[Taxacom] Paywall our taxonomic tidbit

Geoffrey Read gread at actrix.gen.nz
Sun Jan 17 06:06:40 CST 2016

Dear Lena,

I forgot to mention that my truck driver was Australian, and one day had
been given a old secondhand copy of a big textbook called "The Insects of
Australia" by his hypothetical aunt when he was 15. This was what he had
learnt basic entomology from, and reading it cover to cover (especially
chapt 30)  had enabled him to advance to appreciate the up-to-date
Coleoptera research of the rare articles in Zootaxa that were  open

It is Stephen who thinks Zootaxa readers need only be an elite in-group.
No one else here likes that idea. The general point is that there is a
group of Zootaxa readers and other journal readers (such as Stephen, and
myself also) who, through circumstance, have free access to a lot of
digitised online research information, whereas the public, including less
advantaged scientists, does not, although they have paid the same tiny
amount as Stephen and I have for the information to be produced through
our taxes and could make use of the information.  A minute further amount
would pay for the open access which is to the advantage of all, including
the author. It is because the amount needed is relatively so tiny, and
distribution so easy, that open access digital can exist.

In contrast public taxes rarely pay for physical books to be produced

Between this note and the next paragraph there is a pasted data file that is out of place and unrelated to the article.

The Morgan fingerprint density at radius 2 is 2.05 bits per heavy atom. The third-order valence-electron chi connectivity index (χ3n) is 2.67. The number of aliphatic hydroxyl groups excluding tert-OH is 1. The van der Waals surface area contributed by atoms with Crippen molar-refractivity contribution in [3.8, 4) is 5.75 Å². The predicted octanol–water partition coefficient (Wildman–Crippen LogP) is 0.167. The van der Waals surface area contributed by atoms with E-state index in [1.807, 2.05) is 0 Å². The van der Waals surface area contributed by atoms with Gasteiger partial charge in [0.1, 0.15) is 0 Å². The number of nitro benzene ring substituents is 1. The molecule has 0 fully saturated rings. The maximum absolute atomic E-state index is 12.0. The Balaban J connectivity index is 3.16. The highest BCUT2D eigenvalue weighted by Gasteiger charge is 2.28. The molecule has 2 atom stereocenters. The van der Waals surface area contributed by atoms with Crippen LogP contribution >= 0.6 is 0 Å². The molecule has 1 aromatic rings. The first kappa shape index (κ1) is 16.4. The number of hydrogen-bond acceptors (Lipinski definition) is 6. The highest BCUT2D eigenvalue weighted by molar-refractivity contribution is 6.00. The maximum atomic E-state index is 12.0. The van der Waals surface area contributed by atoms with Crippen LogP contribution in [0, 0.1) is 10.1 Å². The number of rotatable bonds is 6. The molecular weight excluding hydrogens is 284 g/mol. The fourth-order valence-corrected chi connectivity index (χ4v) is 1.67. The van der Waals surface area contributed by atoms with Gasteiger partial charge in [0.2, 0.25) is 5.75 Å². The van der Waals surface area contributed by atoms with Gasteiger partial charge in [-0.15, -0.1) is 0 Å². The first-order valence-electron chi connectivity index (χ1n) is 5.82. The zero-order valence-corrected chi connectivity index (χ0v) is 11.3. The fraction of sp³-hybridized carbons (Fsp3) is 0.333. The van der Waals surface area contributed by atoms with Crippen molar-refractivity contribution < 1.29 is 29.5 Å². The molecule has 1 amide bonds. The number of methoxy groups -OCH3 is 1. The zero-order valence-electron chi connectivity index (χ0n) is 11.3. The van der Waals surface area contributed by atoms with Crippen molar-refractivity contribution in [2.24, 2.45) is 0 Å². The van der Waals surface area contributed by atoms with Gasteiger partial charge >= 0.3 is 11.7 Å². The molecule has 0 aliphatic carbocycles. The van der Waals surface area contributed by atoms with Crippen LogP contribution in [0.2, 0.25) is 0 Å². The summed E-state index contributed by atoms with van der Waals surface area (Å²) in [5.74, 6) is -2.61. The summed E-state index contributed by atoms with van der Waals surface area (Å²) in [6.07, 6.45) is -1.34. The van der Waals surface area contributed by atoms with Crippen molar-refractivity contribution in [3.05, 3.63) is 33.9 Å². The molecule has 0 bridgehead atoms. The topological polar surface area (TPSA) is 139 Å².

because of the much greater cost - these are mostly private enterprise
endeavours, producing large physical objects (over 10 Kg for a recent NZ
fish monograph) with associated material costs, also intended to profit
the author and publisher, or at least cover costs.  A finite number can be
printed, they have to be warehoused somewhere and transported at some
expense, and to receive them gratis you have to be very lucky, or special
circumstances must exist (a benevolent funder or an ulterior motive, such
as the giving away of religious works).

Now it's possible to dispense with the hardcopy book, or to have both
print book and cheaper digital ebook.  Book-sized science reports of
Government and non-profit organisations are usually distributed digitally
for free now, whereas a few years ago it would have been on a
cost-recovery basis for the hardcopy version. ZooKeys is currently selling
hardcopy of a special collection that as individual articles are free.
Same with conference proceedings nowadays - hardcopy needs to be paid for,
individual digital articles can easily be made 'free' for all (some one is
paying, but not very much).


On Sun, January 17, 2016 5:35 pm, Elena Kupriyanova wrote:
> Dear Geoff and et al.,
> I have a strange feeling that  as a hypothetical 30 year old long-distance
> truck driver fascinated by beetles you would be looking for a
> well-illustrated BOOK (not a Zootaxa article) on beetles of New Zealand.
> It is unlikely that you would be complaining when you learn that you
> either would need to buy such a book or to drive (walk) to a library to
> borrow it. Would this be a case of restricting what people can  read
> because it's not directly relevant to their current job or place in
> society? We all buy books, don't we? Why is it ok for us to buy or borrow
> book, but at the same time we are convinced that scientific journals
> should be available to us instantly at a mouse click? I am confused
> now...
> Lena
> Dr. Elena Kupriyanova